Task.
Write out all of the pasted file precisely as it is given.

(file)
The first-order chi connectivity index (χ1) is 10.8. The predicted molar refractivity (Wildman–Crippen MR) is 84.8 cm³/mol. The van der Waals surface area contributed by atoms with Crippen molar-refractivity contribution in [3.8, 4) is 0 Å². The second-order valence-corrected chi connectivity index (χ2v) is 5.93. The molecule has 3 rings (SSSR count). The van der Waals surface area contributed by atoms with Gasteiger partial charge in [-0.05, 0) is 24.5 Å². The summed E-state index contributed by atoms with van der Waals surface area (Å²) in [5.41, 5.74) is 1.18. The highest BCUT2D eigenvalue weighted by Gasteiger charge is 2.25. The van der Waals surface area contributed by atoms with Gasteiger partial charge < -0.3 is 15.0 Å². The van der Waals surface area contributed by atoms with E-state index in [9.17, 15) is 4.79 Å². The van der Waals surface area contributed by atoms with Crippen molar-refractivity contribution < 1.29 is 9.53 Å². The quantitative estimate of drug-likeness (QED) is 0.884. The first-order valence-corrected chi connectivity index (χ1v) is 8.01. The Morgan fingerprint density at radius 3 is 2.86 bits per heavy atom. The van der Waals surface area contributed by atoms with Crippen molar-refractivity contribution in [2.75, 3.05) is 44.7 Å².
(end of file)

The first-order chi connectivity index (χ1) is 10.8. The predicted molar refractivity (Wildman–Crippen MR) is 84.8 cm³/mol. The van der Waals surface area contributed by atoms with Crippen molar-refractivity contribution in [3.8, 4) is 0 Å². The second-order valence-corrected chi connectivity index (χ2v) is 5.93. The molecule has 3 rings (SSSR count). The van der Waals surface area contributed by atoms with Gasteiger partial charge in [-0.05, 0) is 24.5 Å². The summed E-state index contributed by atoms with van der Waals surface area (Å²) in [5.41, 5.74) is 1.18. The highest BCUT2D eigenvalue weighted by Gasteiger charge is 2.25. The van der Waals surface area contributed by atoms with Gasteiger partial charge < -0.3 is 15.0 Å². The van der Waals surface area contributed by atoms with E-state index in [9.17, 15) is 4.79 Å². The van der Waals surface area contributed by atoms with Crippen molar-refractivity contribution < 1.29 is 9.53 Å². The quantitative estimate of drug-likeness (QED) is 0.884. The first-order valence-corrected chi connectivity index (χ1v) is 8.01. The Morgan fingerprint density at radius 3 is 2.86 bits per heavy atom. The van der Waals surface area contributed by atoms with Crippen molar-refractivity contribution in [2.75, 3.05) is 44.7 Å².